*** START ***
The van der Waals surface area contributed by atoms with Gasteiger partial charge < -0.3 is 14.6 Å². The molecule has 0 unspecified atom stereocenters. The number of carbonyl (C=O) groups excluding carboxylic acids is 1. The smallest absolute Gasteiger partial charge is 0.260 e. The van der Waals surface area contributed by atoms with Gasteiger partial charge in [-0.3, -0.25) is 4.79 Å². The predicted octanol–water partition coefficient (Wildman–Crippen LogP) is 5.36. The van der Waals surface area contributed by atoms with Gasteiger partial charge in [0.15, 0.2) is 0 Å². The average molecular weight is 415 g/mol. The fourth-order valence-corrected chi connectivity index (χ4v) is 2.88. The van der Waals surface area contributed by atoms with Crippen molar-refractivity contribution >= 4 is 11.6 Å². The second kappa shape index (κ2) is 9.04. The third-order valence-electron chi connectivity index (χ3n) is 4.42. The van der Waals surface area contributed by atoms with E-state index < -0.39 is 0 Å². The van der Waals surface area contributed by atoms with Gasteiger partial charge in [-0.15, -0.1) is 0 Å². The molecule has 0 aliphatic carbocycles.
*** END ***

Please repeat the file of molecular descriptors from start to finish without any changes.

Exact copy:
The van der Waals surface area contributed by atoms with Gasteiger partial charge < -0.3 is 14.6 Å². The molecule has 0 unspecified atom stereocenters. The number of carbonyl (C=O) groups excluding carboxylic acids is 1. The smallest absolute Gasteiger partial charge is 0.260 e. The van der Waals surface area contributed by atoms with Gasteiger partial charge in [-0.3, -0.25) is 4.79 Å². The predicted octanol–water partition coefficient (Wildman–Crippen LogP) is 5.36. The van der Waals surface area contributed by atoms with Gasteiger partial charge in [0.15, 0.2) is 0 Å². The average molecular weight is 415 g/mol. The fourth-order valence-corrected chi connectivity index (χ4v) is 2.88. The van der Waals surface area contributed by atoms with Crippen molar-refractivity contribution >= 4 is 11.6 Å². The second kappa shape index (κ2) is 9.04. The third-order valence-electron chi connectivity index (χ3n) is 4.42. The van der Waals surface area contributed by atoms with E-state index < -0.39 is 0 Å². The van der Waals surface area contributed by atoms with Gasteiger partial charge in [-0.15, -0.1) is 0 Å². The molecule has 0 aliphatic carbocycles.